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Young people have their say on Darlington matters
YOUNG people in Darlington have been given the chance to speak about some of the issues facing their generation.
Members of the Children and Young People’s (CYP) Collective, which brings together youths from schools and colleges across the town, highlighted a lack of safe places for teenagers to congregate and the low number of ‘positive’ activities.
The CYP Collective was established to give young people access to representatives from Darlington Borough Council and Darlington Police and to give them a voice on local matters.
The meeting was attended by Ron Hogg, the Police and Crime Commissioner for Durham, who was joined by Chief Inspector Chris Reeves, from Darlington Police.
Issues raised with Mr Hogg and Ch Insp Reeves included young people being moved on by police for standing in groups, without having anywhere else to go, and questions about whether police officers could come into school to meet students and talk about neighbourhood issues.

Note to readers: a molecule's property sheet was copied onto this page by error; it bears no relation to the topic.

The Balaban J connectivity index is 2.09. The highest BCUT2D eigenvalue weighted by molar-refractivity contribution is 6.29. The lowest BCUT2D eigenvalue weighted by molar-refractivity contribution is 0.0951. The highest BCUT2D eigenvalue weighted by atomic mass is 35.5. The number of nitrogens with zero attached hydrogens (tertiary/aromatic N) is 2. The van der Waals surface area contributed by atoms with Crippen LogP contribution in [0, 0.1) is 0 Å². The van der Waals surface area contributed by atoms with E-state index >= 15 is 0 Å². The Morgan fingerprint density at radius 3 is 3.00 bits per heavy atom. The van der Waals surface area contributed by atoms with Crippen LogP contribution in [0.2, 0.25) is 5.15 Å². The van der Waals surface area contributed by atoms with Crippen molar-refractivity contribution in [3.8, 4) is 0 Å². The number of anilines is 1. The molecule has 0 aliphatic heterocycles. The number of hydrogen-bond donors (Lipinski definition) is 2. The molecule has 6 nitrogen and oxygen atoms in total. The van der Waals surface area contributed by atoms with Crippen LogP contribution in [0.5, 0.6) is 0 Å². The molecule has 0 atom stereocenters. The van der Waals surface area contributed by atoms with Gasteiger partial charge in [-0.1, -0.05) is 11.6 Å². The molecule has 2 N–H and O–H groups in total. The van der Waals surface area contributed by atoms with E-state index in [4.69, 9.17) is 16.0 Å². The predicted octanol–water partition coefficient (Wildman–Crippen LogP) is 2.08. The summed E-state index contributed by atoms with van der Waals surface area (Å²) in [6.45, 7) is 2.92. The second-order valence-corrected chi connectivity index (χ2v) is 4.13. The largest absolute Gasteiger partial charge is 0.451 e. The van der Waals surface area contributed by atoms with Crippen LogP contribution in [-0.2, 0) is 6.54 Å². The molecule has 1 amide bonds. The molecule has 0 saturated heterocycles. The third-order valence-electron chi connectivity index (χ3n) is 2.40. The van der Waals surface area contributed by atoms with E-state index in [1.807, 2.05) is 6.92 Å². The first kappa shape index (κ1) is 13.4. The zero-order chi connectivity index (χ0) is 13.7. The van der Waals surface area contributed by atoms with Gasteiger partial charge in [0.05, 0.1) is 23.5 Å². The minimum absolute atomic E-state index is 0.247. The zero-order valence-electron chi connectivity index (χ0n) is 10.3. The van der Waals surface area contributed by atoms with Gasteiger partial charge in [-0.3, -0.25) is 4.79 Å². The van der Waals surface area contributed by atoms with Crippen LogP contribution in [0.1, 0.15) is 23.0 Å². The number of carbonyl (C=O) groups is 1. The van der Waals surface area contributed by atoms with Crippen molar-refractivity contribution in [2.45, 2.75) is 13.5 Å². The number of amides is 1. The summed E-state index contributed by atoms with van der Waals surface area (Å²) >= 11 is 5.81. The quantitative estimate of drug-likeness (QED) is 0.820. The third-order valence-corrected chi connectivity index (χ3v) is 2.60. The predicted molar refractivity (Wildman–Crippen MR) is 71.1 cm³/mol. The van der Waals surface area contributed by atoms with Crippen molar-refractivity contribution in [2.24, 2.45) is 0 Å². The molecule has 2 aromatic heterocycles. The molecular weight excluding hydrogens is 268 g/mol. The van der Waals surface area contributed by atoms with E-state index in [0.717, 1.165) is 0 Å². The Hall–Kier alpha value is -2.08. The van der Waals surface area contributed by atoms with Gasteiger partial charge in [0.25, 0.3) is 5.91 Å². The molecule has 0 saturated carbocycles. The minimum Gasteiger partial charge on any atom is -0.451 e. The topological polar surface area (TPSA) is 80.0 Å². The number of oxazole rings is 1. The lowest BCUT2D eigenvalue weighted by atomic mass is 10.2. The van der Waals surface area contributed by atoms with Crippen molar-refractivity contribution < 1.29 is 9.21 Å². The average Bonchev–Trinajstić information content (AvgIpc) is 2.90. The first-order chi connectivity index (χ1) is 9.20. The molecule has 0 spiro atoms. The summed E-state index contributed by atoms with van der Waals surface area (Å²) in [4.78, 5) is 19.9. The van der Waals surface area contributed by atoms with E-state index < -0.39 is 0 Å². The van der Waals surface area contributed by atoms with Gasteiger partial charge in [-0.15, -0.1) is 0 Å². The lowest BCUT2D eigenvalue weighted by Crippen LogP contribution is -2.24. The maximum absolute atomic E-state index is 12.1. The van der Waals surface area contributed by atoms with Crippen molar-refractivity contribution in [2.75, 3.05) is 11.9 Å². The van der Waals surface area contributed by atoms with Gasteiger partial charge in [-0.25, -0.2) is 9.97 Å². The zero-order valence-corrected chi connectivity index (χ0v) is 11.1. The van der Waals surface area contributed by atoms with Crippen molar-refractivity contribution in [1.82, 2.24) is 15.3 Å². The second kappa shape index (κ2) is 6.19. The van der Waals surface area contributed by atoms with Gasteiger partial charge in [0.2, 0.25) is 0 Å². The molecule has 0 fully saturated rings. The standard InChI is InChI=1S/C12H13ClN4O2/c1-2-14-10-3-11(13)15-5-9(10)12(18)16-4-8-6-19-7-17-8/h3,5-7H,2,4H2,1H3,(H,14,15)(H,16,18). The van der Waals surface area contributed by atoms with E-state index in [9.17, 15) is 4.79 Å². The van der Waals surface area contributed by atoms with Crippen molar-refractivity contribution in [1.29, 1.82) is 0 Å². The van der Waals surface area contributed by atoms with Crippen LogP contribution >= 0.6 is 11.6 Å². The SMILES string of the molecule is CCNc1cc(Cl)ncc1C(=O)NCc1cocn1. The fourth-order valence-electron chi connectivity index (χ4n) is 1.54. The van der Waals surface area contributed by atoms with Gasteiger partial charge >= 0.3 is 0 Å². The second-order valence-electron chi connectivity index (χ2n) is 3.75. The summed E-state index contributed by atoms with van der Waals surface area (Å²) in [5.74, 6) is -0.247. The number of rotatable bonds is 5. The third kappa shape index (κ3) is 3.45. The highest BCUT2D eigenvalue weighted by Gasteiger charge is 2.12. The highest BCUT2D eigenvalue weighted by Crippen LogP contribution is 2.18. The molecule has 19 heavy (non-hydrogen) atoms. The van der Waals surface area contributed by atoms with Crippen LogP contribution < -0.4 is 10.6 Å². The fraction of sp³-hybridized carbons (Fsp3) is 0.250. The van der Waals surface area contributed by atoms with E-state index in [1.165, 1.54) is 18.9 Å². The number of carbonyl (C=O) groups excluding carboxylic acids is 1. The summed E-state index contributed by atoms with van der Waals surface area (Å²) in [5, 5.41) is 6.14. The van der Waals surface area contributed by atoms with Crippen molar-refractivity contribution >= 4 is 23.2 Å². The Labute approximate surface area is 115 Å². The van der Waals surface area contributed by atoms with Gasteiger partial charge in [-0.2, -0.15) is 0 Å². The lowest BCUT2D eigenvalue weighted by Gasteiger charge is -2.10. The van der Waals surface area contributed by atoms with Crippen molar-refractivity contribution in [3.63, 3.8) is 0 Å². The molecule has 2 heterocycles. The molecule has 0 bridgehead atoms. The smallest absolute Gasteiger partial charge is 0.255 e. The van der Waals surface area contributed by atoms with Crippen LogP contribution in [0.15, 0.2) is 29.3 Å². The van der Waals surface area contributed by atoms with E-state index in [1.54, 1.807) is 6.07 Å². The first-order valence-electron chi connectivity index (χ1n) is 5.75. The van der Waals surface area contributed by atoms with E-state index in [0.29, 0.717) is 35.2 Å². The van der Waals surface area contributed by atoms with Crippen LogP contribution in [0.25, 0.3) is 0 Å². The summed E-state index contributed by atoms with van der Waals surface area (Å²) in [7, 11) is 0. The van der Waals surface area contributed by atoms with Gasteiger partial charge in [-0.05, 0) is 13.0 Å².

Coun Cyndi Hughes, member for children and young people at the council, said: “The young people who attended were able to articulate concerns that they and their friends have. Ron Hogg was very positive and responsive and has even offered to come to Darlington on a Friday evening to meet with young people. The discussion was very positive."
The meeting also discussed priorities for action in Darlington, including a presentation on welfare reform, youth unemployment, and changes to tuition fees which will have an impact on young people. Coun Hughes added: “The CYP Collective is determined to help the young people of Darlington to make their views known. This meeting has gone some way to listening to the voice of youth. We have made a commitment to engaging with children and young people to get their views on the main issues facing us as a community.”
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